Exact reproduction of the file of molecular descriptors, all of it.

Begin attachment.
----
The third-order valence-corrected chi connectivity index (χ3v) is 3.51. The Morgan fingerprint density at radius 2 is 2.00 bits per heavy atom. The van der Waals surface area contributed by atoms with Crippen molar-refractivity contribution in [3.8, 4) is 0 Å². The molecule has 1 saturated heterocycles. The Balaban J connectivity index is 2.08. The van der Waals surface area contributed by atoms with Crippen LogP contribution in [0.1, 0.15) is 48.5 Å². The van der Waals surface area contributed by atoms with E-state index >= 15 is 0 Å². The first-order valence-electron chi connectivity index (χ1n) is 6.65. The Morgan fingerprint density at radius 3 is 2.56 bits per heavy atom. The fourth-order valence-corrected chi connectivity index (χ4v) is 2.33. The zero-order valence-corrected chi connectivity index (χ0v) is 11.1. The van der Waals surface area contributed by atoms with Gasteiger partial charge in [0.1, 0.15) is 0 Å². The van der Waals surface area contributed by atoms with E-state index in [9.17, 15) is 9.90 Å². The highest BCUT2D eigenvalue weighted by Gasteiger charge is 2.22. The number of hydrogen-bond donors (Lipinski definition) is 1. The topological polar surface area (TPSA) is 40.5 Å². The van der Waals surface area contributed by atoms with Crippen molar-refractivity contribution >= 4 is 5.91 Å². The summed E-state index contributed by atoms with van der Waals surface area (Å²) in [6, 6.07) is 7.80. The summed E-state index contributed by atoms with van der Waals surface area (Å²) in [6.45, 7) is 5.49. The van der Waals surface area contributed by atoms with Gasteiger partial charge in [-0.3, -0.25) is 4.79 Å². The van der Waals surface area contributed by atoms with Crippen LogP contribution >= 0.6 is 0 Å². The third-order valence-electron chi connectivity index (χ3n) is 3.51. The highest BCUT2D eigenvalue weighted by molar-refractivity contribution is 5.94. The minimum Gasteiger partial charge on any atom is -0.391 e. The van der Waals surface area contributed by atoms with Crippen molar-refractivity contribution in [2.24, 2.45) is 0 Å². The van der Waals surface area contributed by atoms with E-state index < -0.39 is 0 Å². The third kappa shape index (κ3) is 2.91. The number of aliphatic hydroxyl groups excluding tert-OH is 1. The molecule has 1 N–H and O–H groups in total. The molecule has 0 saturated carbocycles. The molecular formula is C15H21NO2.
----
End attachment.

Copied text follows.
The third-order valence-corrected chi connectivity index (χ3v) is 3.51. The Morgan fingerprint density at radius 2 is 2.00 bits per heavy atom. The van der Waals surface area contributed by atoms with Crippen molar-refractivity contribution in [3.8, 4) is 0 Å². The molecule has 1 saturated heterocycles. The Balaban J connectivity index is 2.08. The van der Waals surface area contributed by atoms with Crippen LogP contribution in [0.1, 0.15) is 48.5 Å². The van der Waals surface area contributed by atoms with E-state index >= 15 is 0 Å². The first-order valence-electron chi connectivity index (χ1n) is 6.65. The Morgan fingerprint density at radius 3 is 2.56 bits per heavy atom. The fourth-order valence-corrected chi connectivity index (χ4v) is 2.33. The zero-order valence-corrected chi connectivity index (χ0v) is 11.1. The van der Waals surface area contributed by atoms with Gasteiger partial charge in [0.1, 0.15) is 0 Å². The van der Waals surface area contributed by atoms with E-state index in [9.17, 15) is 9.90 Å². The highest BCUT2D eigenvalue weighted by Gasteiger charge is 2.22. The number of hydrogen-bond donors (Lipinski definition) is 1. The topological polar surface area (TPSA) is 40.5 Å². The van der Waals surface area contributed by atoms with Crippen molar-refractivity contribution >= 4 is 5.91 Å². The summed E-state index contributed by atoms with van der Waals surface area (Å²) in [6, 6.07) is 7.80. The summed E-state index contributed by atoms with van der Waals surface area (Å²) in [6.45, 7) is 5.49. The van der Waals surface area contributed by atoms with Gasteiger partial charge in [-0.3, -0.25) is 4.79 Å². The van der Waals surface area contributed by atoms with Crippen LogP contribution >= 0.6 is 0 Å². The third-order valence-electron chi connectivity index (χ3n) is 3.51. The highest BCUT2D eigenvalue weighted by molar-refractivity contribution is 5.94. The minimum Gasteiger partial charge on any atom is -0.391 e. The van der Waals surface area contributed by atoms with Crippen molar-refractivity contribution in [2.24, 2.45) is 0 Å². The van der Waals surface area contributed by atoms with E-state index < -0.39 is 0 Å². The third kappa shape index (κ3) is 2.91. The number of aliphatic hydroxyl groups excluding tert-OH is 1. The molecule has 1 N–H and O–H groups in total. The molecule has 0 saturated carbocycles. The molecular formula is C15H21NO2.